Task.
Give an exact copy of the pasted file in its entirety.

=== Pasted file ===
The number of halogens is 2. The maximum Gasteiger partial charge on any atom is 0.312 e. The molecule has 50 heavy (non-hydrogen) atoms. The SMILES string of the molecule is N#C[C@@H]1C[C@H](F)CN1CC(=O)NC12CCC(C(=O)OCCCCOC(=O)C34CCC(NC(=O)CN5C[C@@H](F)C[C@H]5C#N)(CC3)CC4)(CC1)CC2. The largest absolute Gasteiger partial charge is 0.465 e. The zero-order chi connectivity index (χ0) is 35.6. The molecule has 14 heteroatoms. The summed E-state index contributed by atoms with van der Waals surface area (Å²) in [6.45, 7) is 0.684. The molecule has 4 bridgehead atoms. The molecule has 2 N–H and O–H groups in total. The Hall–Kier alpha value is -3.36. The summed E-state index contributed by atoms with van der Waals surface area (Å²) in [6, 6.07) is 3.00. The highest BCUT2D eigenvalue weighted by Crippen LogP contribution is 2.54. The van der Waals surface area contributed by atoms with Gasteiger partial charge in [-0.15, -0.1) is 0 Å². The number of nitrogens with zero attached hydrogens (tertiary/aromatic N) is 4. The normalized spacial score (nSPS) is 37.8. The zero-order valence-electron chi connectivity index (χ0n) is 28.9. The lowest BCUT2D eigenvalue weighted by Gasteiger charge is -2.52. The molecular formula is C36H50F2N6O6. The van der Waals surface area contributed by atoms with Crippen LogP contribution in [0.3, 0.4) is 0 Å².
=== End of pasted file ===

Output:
The number of halogens is 2. The maximum Gasteiger partial charge on any atom is 0.312 e. The molecule has 50 heavy (non-hydrogen) atoms. The SMILES string of the molecule is N#C[C@@H]1C[C@H](F)CN1CC(=O)NC12CCC(C(=O)OCCCCOC(=O)C34CCC(NC(=O)CN5C[C@@H](F)C[C@H]5C#N)(CC3)CC4)(CC1)CC2. The largest absolute Gasteiger partial charge is 0.465 e. The zero-order chi connectivity index (χ0) is 35.6. The molecule has 14 heteroatoms. The summed E-state index contributed by atoms with van der Waals surface area (Å²) in [6.45, 7) is 0.684. The molecule has 4 bridgehead atoms. The molecule has 2 N–H and O–H groups in total. The Hall–Kier alpha value is -3.36. The summed E-state index contributed by atoms with van der Waals surface area (Å²) in [6, 6.07) is 3.00. The highest BCUT2D eigenvalue weighted by Crippen LogP contribution is 2.54. The van der Waals surface area contributed by atoms with Gasteiger partial charge in [-0.15, -0.1) is 0 Å². The number of nitrogens with zero attached hydrogens (tertiary/aromatic N) is 4. The normalized spacial score (nSPS) is 37.8. The zero-order valence-electron chi connectivity index (χ0n) is 28.9. The lowest BCUT2D eigenvalue weighted by Gasteiger charge is -2.52. The molecular formula is C36H50F2N6O6. The van der Waals surface area contributed by atoms with Crippen LogP contribution in [0.3, 0.4) is 0 Å².